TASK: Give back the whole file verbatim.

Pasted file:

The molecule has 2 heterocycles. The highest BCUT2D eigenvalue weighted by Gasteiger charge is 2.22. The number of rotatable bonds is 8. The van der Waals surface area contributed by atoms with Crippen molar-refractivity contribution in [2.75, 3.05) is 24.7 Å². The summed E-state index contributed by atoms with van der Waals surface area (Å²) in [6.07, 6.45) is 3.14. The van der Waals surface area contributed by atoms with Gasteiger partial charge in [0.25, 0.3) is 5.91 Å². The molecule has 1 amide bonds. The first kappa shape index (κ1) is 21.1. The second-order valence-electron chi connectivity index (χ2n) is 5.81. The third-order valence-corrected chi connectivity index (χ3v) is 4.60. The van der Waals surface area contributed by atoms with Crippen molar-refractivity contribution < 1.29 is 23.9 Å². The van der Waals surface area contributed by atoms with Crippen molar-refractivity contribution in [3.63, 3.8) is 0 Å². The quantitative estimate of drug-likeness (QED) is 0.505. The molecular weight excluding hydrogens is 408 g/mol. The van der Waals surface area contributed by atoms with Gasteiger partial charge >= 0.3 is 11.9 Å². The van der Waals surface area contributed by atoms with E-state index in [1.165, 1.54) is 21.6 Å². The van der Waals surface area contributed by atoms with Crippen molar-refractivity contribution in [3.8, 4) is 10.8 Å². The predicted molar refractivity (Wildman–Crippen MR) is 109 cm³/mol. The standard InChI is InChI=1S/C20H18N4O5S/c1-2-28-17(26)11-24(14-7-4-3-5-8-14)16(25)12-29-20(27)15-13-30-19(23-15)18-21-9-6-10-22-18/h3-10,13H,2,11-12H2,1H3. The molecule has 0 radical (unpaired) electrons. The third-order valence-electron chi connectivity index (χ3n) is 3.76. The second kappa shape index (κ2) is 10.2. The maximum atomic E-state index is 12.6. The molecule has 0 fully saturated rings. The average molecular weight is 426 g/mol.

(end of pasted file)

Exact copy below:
The molecule has 2 heterocycles. The highest BCUT2D eigenvalue weighted by Gasteiger charge is 2.22. The number of rotatable bonds is 8. The van der Waals surface area contributed by atoms with Crippen molar-refractivity contribution in [2.75, 3.05) is 24.7 Å². The summed E-state index contributed by atoms with van der Waals surface area (Å²) in [6.07, 6.45) is 3.14. The van der Waals surface area contributed by atoms with Gasteiger partial charge in [0.25, 0.3) is 5.91 Å². The molecule has 1 amide bonds. The first kappa shape index (κ1) is 21.1. The second-order valence-electron chi connectivity index (χ2n) is 5.81. The third-order valence-corrected chi connectivity index (χ3v) is 4.60. The van der Waals surface area contributed by atoms with Crippen molar-refractivity contribution < 1.29 is 23.9 Å². The van der Waals surface area contributed by atoms with Crippen molar-refractivity contribution in [3.63, 3.8) is 0 Å². The quantitative estimate of drug-likeness (QED) is 0.505. The molecular weight excluding hydrogens is 408 g/mol. The van der Waals surface area contributed by atoms with Gasteiger partial charge >= 0.3 is 11.9 Å². The van der Waals surface area contributed by atoms with E-state index in [1.165, 1.54) is 21.6 Å². The van der Waals surface area contributed by atoms with Crippen molar-refractivity contribution in [3.8, 4) is 10.8 Å². The predicted molar refractivity (Wildman–Crippen MR) is 109 cm³/mol. The standard InChI is InChI=1S/C20H18N4O5S/c1-2-28-17(26)11-24(14-7-4-3-5-8-14)16(25)12-29-20(27)15-13-30-19(23-15)18-21-9-6-10-22-18/h3-10,13H,2,11-12H2,1H3. The molecule has 0 radical (unpaired) electrons. The third-order valence-electron chi connectivity index (χ3n) is 3.76. The second kappa shape index (κ2) is 10.2. The maximum atomic E-state index is 12.6. The molecule has 0 fully saturated rings. The average molecular weight is 426 g/mol.